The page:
Bluetooth Smart and ANT+ both run on 2.4 GHz radio waves, which won’t work underwater. So unfortunately, no HR monitor that runs on either of these protocols will transmit underwater, including the Blue HR. But the it is waterproof up to 5 feet!

    Thanks and let me know if you have any other questions :)

    -Wahoo Molly

  7. Just what I need!

    Available when!?!?!?!?!

  8. And does it work with runkeeper?

  9. Matt

    Any chance Wahoo will make a Bluetooth Smart adapter for older iPhone models? I’m looking to get a HR monitor to use with Runkeeper on my iPhone 4 and would rather get one that will still be supported when I upgrade (most likely after the next revision from Apple).

  10. Anonymous

    Instead of coming out with new BT 4.0 why doesn’t the Bluetooth group work on making BT 2.1 (or 3.0) work reliably? BT should Just Work and be everywhere. Instead about the only thing it works well with is sound, and then only _most_ of the time and often only between appliances (phone to headset). It is not reliable for keyboards, mice, OBD2, handsfree, or any of the other low data rate and shorter range devices you would like to wirelessly connect to your electronics and Just Work without thinking about it, and is even less so for multiple or simultaneous connections. ANT+ works – painlessly, with no frustration, with simultaneous sensors, in a crowded environment. Unfortunately BT has name recognition and so the frustration will now manifest itself in the sports arena.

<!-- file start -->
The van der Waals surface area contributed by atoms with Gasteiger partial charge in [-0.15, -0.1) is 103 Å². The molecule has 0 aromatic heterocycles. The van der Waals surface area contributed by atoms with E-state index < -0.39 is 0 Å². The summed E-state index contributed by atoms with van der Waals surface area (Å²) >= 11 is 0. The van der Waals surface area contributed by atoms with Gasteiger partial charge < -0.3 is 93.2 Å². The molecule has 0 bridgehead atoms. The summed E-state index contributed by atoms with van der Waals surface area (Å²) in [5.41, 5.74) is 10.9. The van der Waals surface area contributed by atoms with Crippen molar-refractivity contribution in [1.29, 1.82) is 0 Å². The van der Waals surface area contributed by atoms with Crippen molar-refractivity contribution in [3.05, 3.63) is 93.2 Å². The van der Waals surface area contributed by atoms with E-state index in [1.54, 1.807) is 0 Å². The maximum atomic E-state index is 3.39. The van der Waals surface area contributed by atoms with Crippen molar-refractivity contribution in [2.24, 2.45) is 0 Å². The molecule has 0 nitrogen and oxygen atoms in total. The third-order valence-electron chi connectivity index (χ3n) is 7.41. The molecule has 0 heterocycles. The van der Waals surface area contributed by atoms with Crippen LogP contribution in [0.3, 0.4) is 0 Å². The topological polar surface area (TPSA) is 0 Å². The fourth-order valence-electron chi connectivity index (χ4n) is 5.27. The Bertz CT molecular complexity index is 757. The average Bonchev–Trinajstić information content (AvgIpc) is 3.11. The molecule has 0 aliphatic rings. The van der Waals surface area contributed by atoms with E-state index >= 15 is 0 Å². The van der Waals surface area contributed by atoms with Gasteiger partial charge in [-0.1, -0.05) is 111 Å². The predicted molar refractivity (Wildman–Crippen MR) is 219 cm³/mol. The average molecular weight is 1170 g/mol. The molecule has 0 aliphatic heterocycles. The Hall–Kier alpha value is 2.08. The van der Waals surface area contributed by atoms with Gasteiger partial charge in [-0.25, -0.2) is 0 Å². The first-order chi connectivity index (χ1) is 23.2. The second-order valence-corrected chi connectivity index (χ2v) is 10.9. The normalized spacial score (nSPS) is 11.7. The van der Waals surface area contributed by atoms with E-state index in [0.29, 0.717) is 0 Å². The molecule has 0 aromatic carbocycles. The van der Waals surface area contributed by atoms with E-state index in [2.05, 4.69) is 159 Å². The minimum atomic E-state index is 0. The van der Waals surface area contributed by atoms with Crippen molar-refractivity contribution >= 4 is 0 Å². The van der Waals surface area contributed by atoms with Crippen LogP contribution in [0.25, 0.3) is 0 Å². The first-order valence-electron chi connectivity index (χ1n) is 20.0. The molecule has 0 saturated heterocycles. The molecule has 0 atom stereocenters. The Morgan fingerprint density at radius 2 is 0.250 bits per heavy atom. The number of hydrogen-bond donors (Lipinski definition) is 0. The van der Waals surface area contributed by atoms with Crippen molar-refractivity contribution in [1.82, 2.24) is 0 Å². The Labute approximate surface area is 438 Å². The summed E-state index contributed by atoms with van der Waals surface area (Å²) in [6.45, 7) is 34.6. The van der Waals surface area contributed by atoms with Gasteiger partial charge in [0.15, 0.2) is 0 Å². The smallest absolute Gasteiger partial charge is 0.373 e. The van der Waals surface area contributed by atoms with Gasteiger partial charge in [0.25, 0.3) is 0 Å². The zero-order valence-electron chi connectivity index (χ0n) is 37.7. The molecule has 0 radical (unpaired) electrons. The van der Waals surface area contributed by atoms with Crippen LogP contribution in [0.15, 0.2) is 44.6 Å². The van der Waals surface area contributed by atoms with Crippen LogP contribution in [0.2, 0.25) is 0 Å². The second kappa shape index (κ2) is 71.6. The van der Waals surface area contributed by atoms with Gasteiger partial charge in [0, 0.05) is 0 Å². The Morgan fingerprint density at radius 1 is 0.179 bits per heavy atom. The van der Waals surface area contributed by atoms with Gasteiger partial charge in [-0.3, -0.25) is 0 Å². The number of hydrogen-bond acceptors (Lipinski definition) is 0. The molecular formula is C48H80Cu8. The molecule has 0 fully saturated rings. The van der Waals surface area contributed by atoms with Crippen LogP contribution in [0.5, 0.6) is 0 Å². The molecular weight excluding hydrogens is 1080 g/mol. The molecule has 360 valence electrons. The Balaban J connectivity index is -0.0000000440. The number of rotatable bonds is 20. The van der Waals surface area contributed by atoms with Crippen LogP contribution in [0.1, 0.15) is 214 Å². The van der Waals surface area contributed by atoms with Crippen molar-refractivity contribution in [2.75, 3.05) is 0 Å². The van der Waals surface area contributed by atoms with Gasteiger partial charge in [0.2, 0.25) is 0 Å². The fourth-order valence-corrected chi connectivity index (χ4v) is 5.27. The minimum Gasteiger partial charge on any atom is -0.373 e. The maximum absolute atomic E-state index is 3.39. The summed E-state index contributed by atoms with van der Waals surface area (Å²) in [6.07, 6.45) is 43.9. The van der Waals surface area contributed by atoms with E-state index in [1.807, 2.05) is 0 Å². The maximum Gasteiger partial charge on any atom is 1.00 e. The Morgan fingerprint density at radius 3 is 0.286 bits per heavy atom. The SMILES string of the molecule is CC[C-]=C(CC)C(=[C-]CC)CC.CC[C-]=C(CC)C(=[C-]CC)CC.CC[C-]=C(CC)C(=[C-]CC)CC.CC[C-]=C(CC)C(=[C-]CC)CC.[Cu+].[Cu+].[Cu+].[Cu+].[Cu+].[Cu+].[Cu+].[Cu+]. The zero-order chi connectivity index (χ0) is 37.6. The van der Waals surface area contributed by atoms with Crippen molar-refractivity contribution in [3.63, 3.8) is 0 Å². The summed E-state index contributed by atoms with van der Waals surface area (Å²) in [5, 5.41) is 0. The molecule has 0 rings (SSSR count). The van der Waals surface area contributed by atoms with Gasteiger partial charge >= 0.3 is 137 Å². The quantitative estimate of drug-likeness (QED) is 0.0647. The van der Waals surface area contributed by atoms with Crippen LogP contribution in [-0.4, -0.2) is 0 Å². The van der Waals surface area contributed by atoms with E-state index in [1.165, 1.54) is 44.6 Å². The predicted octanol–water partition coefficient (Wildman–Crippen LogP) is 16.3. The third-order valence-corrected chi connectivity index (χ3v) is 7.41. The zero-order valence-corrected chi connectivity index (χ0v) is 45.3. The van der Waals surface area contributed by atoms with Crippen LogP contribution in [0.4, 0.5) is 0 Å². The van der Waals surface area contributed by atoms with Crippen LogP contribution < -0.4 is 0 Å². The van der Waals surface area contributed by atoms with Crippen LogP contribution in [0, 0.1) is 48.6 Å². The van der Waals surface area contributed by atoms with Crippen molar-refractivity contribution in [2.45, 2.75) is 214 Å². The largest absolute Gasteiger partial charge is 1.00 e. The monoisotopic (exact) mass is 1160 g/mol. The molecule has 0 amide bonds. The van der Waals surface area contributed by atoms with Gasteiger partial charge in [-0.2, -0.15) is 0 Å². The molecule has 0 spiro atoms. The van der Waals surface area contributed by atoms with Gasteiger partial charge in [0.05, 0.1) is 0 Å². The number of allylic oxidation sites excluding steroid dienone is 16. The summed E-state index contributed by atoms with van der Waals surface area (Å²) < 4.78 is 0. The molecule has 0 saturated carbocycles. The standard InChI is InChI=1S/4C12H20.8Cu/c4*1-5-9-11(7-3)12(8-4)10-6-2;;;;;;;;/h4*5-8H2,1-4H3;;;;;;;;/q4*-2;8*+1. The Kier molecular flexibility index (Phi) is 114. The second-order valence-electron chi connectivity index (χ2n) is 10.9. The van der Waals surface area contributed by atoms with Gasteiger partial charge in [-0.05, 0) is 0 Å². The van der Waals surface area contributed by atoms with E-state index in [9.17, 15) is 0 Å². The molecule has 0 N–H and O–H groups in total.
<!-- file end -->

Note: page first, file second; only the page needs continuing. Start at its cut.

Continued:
11. CStenbeck- It will work with RunKeeper! We’re still waiting on final shipping dates, but we’re hoping in the next several weeks. If you want the latest and greatest, join our Wahoo Blue mailing list and we’ll keep you posted (link to wahoofitness.com)

    Matt- Not in the near future. We weren’t sure that the 4S was going to have Bluetooth Smart so we were waiting to see what happened. It would require several months of development and testing so unfortunately that’s not in the short term pipeline. Check out our blog post for some more info on BTSmart and how we’re looking to leverage it in the future: link to wahoofitness.com

    Wahoo Molly

  12. Anonymous

    Will the BTLE HRM have iOS restrictions similar to those applicable to BT 2.1? I hope that the power consumption efficiencies of BTLE make the BlueHR similar/superior to the ANT+ version. Thanks